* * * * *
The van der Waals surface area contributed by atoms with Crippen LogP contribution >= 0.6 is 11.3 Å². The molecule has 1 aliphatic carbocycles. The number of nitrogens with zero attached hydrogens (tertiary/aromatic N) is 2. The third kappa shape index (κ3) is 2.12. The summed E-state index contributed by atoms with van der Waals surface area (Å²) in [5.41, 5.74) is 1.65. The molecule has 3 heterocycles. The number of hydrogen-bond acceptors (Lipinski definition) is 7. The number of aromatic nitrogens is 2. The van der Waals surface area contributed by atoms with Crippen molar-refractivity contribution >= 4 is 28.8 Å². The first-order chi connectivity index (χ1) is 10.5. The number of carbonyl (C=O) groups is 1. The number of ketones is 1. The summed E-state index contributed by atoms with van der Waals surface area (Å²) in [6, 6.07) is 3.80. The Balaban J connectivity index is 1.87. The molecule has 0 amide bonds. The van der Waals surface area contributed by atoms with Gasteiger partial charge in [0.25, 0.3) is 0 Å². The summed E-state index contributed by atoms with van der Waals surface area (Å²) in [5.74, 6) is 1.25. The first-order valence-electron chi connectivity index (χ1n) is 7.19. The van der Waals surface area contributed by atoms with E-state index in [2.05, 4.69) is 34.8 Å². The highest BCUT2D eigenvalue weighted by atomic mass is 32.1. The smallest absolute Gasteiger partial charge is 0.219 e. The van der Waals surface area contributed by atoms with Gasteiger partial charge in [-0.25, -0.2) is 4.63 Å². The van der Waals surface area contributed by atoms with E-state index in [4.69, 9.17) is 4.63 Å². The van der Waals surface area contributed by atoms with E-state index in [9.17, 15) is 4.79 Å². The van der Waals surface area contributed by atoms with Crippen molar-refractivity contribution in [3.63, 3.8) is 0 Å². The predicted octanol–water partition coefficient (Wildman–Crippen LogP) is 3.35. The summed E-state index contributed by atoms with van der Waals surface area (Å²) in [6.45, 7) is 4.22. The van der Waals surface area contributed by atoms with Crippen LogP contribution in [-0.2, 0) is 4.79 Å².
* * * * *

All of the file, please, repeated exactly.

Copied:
The van der Waals surface area contributed by atoms with Crippen LogP contribution >= 0.6 is 11.3 Å². The molecule has 1 aliphatic carbocycles. The number of nitrogens with zero attached hydrogens (tertiary/aromatic N) is 2. The third kappa shape index (κ3) is 2.12. The summed E-state index contributed by atoms with van der Waals surface area (Å²) in [5.41, 5.74) is 1.65. The molecule has 3 heterocycles. The number of hydrogen-bond acceptors (Lipinski definition) is 7. The number of aromatic nitrogens is 2. The van der Waals surface area contributed by atoms with Crippen molar-refractivity contribution >= 4 is 28.8 Å². The first-order chi connectivity index (χ1) is 10.5. The number of carbonyl (C=O) groups is 1. The number of ketones is 1. The summed E-state index contributed by atoms with van der Waals surface area (Å²) in [6, 6.07) is 3.80. The Balaban J connectivity index is 1.87. The molecule has 0 amide bonds. The van der Waals surface area contributed by atoms with Gasteiger partial charge in [0.25, 0.3) is 0 Å². The summed E-state index contributed by atoms with van der Waals surface area (Å²) in [5.74, 6) is 1.25. The first-order valence-electron chi connectivity index (χ1n) is 7.19. The van der Waals surface area contributed by atoms with E-state index in [2.05, 4.69) is 34.8 Å². The highest BCUT2D eigenvalue weighted by atomic mass is 32.1. The smallest absolute Gasteiger partial charge is 0.219 e. The van der Waals surface area contributed by atoms with Gasteiger partial charge in [-0.25, -0.2) is 4.63 Å². The van der Waals surface area contributed by atoms with E-state index in [4.69, 9.17) is 4.63 Å². The van der Waals surface area contributed by atoms with E-state index in [9.17, 15) is 4.79 Å². The van der Waals surface area contributed by atoms with Crippen molar-refractivity contribution in [3.63, 3.8) is 0 Å². The predicted octanol–water partition coefficient (Wildman–Crippen LogP) is 3.35. The summed E-state index contributed by atoms with van der Waals surface area (Å²) in [6.45, 7) is 4.22. The van der Waals surface area contributed by atoms with Crippen LogP contribution in [-0.2, 0) is 4.79 Å².